Do you see the problem though? If you don't, that's ok. Here's a hint: That's basically what I've been doing with Deus Ex, where I've written more than 14 thousand words about the training mission without actually getting to the end of the training mission. Here I did it with a whole game.
Mind you this is nowhere near that long, but it is long. Anyway, this post will be on the plot of Mirror's Edge.
First off, it might be worth pointing out that in the comments to the previous post the idea was brought up that the story wasn't an important part of the game, better skipped, and it was further suggested that Mirror's Edge is the sort of game where the sparsest story is the best story. That's a perfectly legitimate point of view.
Portal, for example, had very little in the way of any of that stuff. You could look at backstage areas that had been left open in some places and read the writing on the walls, and you could look into closed off conference rooms and see some powerpoint presentations, but for the most part you had the thinnest coating of story over an excuse to present you with puzzles. In fact, it could be argued that abguvat unccraf va Cbegny ng nyy. Va gur raq gur rivy NV vf fgvyy nyvir, naq va gur erivfrq raqvat lbhe punenpgre vf ab serre guna fur jnf jura fur fgnegrq. Yet Portal is considered a great game. (And I don't disagree with that, I liked it.)
Still, I'm very much a story person, so for me having a solidly told story is its own justification. Not in all settings of course. There's a reason that the trailers for Minesweeper: The Movie, and Tetris: The Movie, are jokes. There's no call for a story in a game like that. But in something like Mirror's Edge, I'm very much interested in story because that's what draws me in and motivates me. Without a story for me to latch onto, I'll probably never experience most of the gameplay of a game, no matter how good it might be.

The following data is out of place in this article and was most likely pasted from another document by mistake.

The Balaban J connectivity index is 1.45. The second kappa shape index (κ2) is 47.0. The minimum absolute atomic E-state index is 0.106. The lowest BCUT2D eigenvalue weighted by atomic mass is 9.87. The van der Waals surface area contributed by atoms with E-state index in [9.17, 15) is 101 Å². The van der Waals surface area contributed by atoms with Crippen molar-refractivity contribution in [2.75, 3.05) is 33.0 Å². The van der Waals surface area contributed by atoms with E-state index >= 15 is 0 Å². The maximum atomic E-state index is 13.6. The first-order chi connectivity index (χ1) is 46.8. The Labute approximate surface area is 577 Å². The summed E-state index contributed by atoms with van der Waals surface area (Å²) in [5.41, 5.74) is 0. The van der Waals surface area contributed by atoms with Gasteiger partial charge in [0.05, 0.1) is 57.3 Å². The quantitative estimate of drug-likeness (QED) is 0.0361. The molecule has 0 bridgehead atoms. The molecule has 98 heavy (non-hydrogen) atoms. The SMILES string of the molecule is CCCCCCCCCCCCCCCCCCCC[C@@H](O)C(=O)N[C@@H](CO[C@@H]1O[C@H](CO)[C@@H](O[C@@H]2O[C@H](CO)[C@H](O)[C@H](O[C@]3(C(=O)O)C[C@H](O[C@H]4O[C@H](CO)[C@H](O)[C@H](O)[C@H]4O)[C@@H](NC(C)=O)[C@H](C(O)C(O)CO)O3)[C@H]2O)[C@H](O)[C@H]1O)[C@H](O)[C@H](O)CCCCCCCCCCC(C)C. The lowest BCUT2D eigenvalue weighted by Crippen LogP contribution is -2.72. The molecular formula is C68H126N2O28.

That's why I'm looking at the story here.
Before the game takes place there's a move toward increased government power in the city (if the city has a name it's never stated) especially in the area of surveillance. Most don't notice or care. A non-negligible portion of the people do. They organize protests, marches, demonstrations, the like. The police crack down, the demonstrations they crack down on become known as the November Riots. People die, including the main character's mother.
As far as the city is concerned that meant the end of public dissent, those who disagreed were criminalized, pushed to the edge of society. As far as the main character is concerned that mean the end of her family, the family fell apart, she ran away from home.
The city became a safer place for most of those who weren't on the government's enemy's list. It became safe and clean. Faith prefers how it was before, “Once the city used to pulse with energy. Dirty and dangerous, but alive and wonderful. Now it's something else.”
The failed dissidents of days gone by weren't particularly interested in identifying themselves by using the government monitored communications methods (which included but probably were not limited to, email, phones, and any face to face meetings anywhere in the vicinity of the ubiquitous surveillance cameras) which created the market for an extralegal courier service. With communications physically delivered by hand there was no space for the government to eavesdrop.
Thus the runners were born.
Faith, the main character, broke into the home of a runner named Merc (apparently short for Mercury, the messenger of the gods) and ended up having that be transformed into a job offer. He trained her as a runner.
Given when Faith ran away, this may very well have been right around the time the runners started, but we don't have really have an indication of how long after Faith ran away that she met Merc.
Faith's sister, Kate, does not run away from home and eventually becomes a member of the police. The CPF (City Protection Force).
Merc will eventually retire from running and take on the role of operator, assigning jobs and directing runners.
Beyond that it's worth noting that the corrupt mayor is named Callahan and he owns a construction company, which might go a way toward explaining why there is so much construction going on in the city.